The C-46 ERA
The C-46 was to play an important part in the history of Tigers, it was a much larger airplane than the DC-3 and could haul a much larger payload.
Tigers located a couple of C-46's, which they leased. They knew from the China days that they were tough airplanes and could haul a good load, But until now they had not been available. By the time the military began declaring some of their C-46 cargo panes surplus and put them up for sale. Tigers won a bid on eighteen of them which where parked in Pyote, Texas. Now came the hard part."
"Al Goldberg and a crew of his Tiger mechanics went to Texas to get them in shape to be flown to Burbank. Most of the C-46' had less than ten flying hours on them, but many had been stripped of parts and equipment. Some had their wings removed and had engines and propellers on around on the ground. The local inhabitants of the area did not welcome the mechanics. Hundreds of rattlesnakes."
"The mechanics had a tough job, but they managed to get the additional airplanes flyable. In April the C.A.B. (Civil Aeronautics Board) awarded Tigers Airfreight Route 100. It had been applied for in 1946, but that's the government. ROute 100 provided all cargo service from California through the northern states to the East Coast. There were a lot of other things going on in Burbank. The C-46s from Peyote, Texas were going on the Line as fast as they came out of the Hanger."
"DON HASSIG: I'd returned from China about a year before, and when I was ready for a job, I went to Burbank and looked up Fred Heckman, a navigator I'd known in China. He was working for John Long, the Tiger Chief pilot, as a go-fer and general handyman. He introduced me to John and I asked for a job. John had me take Herb Wall, a check Captain, around the field three times, and once that was done, I was a qualified co-pilot. I had about 200 hours in a C-46 in China, but still got the same checkout as any new hire.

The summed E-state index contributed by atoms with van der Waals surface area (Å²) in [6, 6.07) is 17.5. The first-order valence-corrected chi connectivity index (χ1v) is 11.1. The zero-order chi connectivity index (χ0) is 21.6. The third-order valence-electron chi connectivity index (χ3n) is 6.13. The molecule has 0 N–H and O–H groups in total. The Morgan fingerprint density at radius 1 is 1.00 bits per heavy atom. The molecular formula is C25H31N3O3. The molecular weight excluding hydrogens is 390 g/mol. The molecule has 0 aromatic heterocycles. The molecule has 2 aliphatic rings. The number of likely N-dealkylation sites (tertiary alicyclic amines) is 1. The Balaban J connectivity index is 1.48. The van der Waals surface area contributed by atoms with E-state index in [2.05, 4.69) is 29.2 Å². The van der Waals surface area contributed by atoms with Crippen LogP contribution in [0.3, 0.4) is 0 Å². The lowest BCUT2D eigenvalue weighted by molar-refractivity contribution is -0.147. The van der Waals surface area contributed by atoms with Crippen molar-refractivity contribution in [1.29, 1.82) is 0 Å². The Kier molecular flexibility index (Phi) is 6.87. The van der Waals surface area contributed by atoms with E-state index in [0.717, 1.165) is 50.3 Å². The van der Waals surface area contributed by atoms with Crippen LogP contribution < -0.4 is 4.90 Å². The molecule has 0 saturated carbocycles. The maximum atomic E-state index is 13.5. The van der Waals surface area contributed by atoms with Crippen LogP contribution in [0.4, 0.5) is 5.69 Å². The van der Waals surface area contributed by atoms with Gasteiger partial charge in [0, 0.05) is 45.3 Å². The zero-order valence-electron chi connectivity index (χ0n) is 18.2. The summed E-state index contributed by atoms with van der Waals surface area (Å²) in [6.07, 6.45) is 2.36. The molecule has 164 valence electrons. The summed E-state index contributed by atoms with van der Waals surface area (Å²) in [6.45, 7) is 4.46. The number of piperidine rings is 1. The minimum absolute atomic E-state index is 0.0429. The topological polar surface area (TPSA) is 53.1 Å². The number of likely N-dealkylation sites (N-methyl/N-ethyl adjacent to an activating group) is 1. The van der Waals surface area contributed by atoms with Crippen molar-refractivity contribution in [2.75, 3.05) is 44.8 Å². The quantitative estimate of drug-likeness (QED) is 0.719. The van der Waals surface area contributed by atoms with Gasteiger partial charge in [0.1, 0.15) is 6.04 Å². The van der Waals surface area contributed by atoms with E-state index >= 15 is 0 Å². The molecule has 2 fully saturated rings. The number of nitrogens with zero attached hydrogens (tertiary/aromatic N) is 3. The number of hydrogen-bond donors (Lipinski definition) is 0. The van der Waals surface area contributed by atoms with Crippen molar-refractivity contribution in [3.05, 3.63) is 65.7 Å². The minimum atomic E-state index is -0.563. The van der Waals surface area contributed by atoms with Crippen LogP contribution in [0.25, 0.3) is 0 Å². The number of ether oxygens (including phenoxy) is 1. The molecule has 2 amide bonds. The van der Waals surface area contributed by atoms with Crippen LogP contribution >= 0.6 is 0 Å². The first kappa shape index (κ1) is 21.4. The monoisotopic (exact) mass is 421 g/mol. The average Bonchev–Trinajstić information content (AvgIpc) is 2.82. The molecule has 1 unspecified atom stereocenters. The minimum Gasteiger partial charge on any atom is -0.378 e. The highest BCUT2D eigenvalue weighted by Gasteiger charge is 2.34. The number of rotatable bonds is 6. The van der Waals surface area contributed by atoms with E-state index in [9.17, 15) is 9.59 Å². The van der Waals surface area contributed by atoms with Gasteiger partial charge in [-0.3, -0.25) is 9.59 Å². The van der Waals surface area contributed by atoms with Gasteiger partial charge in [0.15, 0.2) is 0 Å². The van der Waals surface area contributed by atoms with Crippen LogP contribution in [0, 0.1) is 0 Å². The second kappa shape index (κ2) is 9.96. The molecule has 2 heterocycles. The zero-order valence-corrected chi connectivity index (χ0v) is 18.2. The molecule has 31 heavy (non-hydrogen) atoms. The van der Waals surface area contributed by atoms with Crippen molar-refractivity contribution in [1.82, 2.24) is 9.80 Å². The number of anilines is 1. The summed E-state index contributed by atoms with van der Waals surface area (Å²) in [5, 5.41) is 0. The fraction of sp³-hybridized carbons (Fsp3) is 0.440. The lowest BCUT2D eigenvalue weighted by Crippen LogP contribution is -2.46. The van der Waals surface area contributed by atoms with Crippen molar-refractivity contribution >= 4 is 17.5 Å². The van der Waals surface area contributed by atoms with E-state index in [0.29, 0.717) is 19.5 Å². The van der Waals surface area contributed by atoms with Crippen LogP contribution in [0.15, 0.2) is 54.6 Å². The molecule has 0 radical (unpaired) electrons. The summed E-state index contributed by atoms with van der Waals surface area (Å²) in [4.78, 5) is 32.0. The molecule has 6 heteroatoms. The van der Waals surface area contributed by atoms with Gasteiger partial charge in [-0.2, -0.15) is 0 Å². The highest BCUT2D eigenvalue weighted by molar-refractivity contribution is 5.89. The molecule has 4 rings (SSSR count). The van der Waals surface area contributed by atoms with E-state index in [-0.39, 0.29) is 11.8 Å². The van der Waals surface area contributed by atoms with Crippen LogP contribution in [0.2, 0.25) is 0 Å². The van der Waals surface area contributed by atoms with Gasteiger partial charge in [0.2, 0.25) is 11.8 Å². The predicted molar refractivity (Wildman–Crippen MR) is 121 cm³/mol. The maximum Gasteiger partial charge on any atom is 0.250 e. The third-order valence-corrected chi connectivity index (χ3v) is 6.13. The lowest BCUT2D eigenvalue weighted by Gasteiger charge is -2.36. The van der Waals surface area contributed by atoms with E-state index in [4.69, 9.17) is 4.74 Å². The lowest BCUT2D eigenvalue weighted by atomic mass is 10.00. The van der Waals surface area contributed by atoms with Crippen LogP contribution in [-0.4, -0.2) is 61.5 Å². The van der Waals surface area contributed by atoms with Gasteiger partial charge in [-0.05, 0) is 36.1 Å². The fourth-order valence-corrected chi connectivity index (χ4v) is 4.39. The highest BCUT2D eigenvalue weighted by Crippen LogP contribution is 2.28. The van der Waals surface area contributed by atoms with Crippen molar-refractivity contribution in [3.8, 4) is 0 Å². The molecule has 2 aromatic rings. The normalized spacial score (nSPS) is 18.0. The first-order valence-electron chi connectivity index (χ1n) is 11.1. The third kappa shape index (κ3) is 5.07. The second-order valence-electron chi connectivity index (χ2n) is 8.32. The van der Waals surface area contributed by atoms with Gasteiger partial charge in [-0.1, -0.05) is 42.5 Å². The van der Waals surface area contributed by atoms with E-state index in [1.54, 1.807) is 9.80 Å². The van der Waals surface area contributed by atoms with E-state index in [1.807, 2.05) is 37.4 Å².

I was to be based in Denver, and when I arrived there I reported to Art Seymour, the Denver chief pilot. He briefed me. I was on the schedule for a trip that night. I left for Chicago with Woody Woodward on my first trip with Tigers."
"LARRY LUCCIO: I was with Ken Henderson in a C-46 going to Detroit on dark night. We both were tired and the visibility was poor. After we landed I looked over at Ken and Said, "Geeze, Ken, look how close that house is to the runway. Even the laundry is hanging out there pretty close to our wing tip." Instead of landing on the runway, we sort of landed on the parallel taxiway.
Ken Henderson and I flew together quite often, and we lived pretty close together. I only had one car, but he had an airporter, so he picked me up and we drove down to Newark together. Once the weather was so bad, icing and whatever, the the flight was cancelled. We had no defroster in the old coupe, and the windshield was coated with ice and we couldn't see.
We pulled in to his confectionary store, and bought some candles. We stuck them on the dash and lit them and soon we were on our way. The ice was melting off, and we congratulated ourselves on our ingenuity, Then BAN, the windshield shattered."